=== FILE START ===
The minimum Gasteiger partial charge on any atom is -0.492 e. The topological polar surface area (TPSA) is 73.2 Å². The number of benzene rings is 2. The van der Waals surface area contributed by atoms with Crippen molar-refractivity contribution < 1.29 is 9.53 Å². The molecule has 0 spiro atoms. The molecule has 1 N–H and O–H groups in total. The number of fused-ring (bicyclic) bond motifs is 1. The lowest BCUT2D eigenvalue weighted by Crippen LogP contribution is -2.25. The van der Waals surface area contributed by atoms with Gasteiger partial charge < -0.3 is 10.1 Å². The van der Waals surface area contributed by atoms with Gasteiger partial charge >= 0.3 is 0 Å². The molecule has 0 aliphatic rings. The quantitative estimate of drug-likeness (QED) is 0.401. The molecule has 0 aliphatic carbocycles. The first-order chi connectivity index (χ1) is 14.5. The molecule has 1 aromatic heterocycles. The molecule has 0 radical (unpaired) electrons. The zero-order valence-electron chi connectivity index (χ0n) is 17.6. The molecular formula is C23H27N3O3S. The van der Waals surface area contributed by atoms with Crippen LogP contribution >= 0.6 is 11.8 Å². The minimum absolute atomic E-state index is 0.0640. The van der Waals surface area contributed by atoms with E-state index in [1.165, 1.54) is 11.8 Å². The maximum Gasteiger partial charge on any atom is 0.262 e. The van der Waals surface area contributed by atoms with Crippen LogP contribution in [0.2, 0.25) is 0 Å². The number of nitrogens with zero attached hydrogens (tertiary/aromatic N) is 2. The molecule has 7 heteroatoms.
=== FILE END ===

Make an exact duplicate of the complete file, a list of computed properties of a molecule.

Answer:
The minimum Gasteiger partial charge on any atom is -0.492 e. The topological polar surface area (TPSA) is 73.2 Å². The number of benzene rings is 2. The van der Waals surface area contributed by atoms with Crippen molar-refractivity contribution < 1.29 is 9.53 Å². The molecule has 0 spiro atoms. The molecule has 1 N–H and O–H groups in total. The number of fused-ring (bicyclic) bond motifs is 1. The lowest BCUT2D eigenvalue weighted by Crippen LogP contribution is -2.25. The van der Waals surface area contributed by atoms with Gasteiger partial charge < -0.3 is 10.1 Å². The van der Waals surface area contributed by atoms with Gasteiger partial charge >= 0.3 is 0 Å². The molecule has 0 aliphatic rings. The quantitative estimate of drug-likeness (QED) is 0.401. The molecule has 0 aliphatic carbocycles. The first-order chi connectivity index (χ1) is 14.5. The molecule has 1 aromatic heterocycles. The molecule has 0 radical (unpaired) electrons. The zero-order valence-electron chi connectivity index (χ0n) is 17.6. The molecular formula is C23H27N3O3S. The van der Waals surface area contributed by atoms with Crippen LogP contribution >= 0.6 is 11.8 Å². The minimum absolute atomic E-state index is 0.0640. The van der Waals surface area contributed by atoms with E-state index in [1.165, 1.54) is 11.8 Å². The maximum Gasteiger partial charge on any atom is 0.262 e. The van der Waals surface area contributed by atoms with Crippen LogP contribution in [0.2, 0.25) is 0 Å². The number of nitrogens with zero attached hydrogens (tertiary/aromatic N) is 2. The molecule has 7 heteroatoms.